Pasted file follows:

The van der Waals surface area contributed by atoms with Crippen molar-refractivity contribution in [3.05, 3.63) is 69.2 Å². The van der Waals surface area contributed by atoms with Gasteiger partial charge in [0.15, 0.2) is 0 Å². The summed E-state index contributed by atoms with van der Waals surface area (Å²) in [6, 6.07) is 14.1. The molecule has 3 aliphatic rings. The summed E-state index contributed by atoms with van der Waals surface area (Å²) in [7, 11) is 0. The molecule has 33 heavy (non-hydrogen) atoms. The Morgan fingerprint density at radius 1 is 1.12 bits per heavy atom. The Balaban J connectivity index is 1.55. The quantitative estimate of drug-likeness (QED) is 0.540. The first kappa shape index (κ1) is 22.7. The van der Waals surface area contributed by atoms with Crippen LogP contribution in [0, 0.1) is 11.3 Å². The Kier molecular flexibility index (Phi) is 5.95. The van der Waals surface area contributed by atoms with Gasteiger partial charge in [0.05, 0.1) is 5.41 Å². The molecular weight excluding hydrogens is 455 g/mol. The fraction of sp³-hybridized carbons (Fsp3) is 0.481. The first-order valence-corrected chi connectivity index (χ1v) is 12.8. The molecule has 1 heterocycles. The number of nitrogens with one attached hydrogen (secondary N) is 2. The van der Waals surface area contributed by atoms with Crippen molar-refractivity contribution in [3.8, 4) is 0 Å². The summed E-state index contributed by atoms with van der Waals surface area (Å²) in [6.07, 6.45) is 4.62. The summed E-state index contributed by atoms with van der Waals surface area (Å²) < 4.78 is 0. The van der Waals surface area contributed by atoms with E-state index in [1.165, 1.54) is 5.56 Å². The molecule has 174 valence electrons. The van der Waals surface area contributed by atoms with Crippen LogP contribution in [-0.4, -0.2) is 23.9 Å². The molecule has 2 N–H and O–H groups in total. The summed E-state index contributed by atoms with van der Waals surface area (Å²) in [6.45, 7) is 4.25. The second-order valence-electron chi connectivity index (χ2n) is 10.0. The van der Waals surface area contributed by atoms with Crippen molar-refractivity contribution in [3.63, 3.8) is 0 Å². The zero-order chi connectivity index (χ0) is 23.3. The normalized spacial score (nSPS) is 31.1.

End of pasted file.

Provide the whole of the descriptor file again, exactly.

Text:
The van der Waals surface area contributed by atoms with Crippen molar-refractivity contribution in [3.05, 3.63) is 69.2 Å². The van der Waals surface area contributed by atoms with Gasteiger partial charge in [0.15, 0.2) is 0 Å². The summed E-state index contributed by atoms with van der Waals surface area (Å²) in [6, 6.07) is 14.1. The molecule has 3 aliphatic rings. The summed E-state index contributed by atoms with van der Waals surface area (Å²) in [7, 11) is 0. The molecule has 33 heavy (non-hydrogen) atoms. The Morgan fingerprint density at radius 1 is 1.12 bits per heavy atom. The Balaban J connectivity index is 1.55. The quantitative estimate of drug-likeness (QED) is 0.540. The first kappa shape index (κ1) is 22.7. The van der Waals surface area contributed by atoms with Crippen LogP contribution in [0, 0.1) is 11.3 Å². The Kier molecular flexibility index (Phi) is 5.95. The van der Waals surface area contributed by atoms with Gasteiger partial charge in [0.05, 0.1) is 5.41 Å². The molecular weight excluding hydrogens is 455 g/mol. The fraction of sp³-hybridized carbons (Fsp3) is 0.481. The first-order valence-corrected chi connectivity index (χ1v) is 12.8. The molecule has 1 heterocycles. The number of nitrogens with one attached hydrogen (secondary N) is 2. The van der Waals surface area contributed by atoms with Crippen molar-refractivity contribution in [3.8, 4) is 0 Å². The summed E-state index contributed by atoms with van der Waals surface area (Å²) in [6.07, 6.45) is 4.62. The summed E-state index contributed by atoms with van der Waals surface area (Å²) < 4.78 is 0. The van der Waals surface area contributed by atoms with E-state index in [1.165, 1.54) is 5.56 Å². The molecule has 174 valence electrons. The van der Waals surface area contributed by atoms with Crippen LogP contribution in [-0.4, -0.2) is 23.9 Å². The molecule has 2 N–H and O–H groups in total. The summed E-state index contributed by atoms with van der Waals surface area (Å²) in [6.45, 7) is 4.25. The second-order valence-electron chi connectivity index (χ2n) is 10.0. The van der Waals surface area contributed by atoms with Crippen molar-refractivity contribution in [3.63, 3.8) is 0 Å². The zero-order chi connectivity index (χ0) is 23.3. The normalized spacial score (nSPS) is 31.1.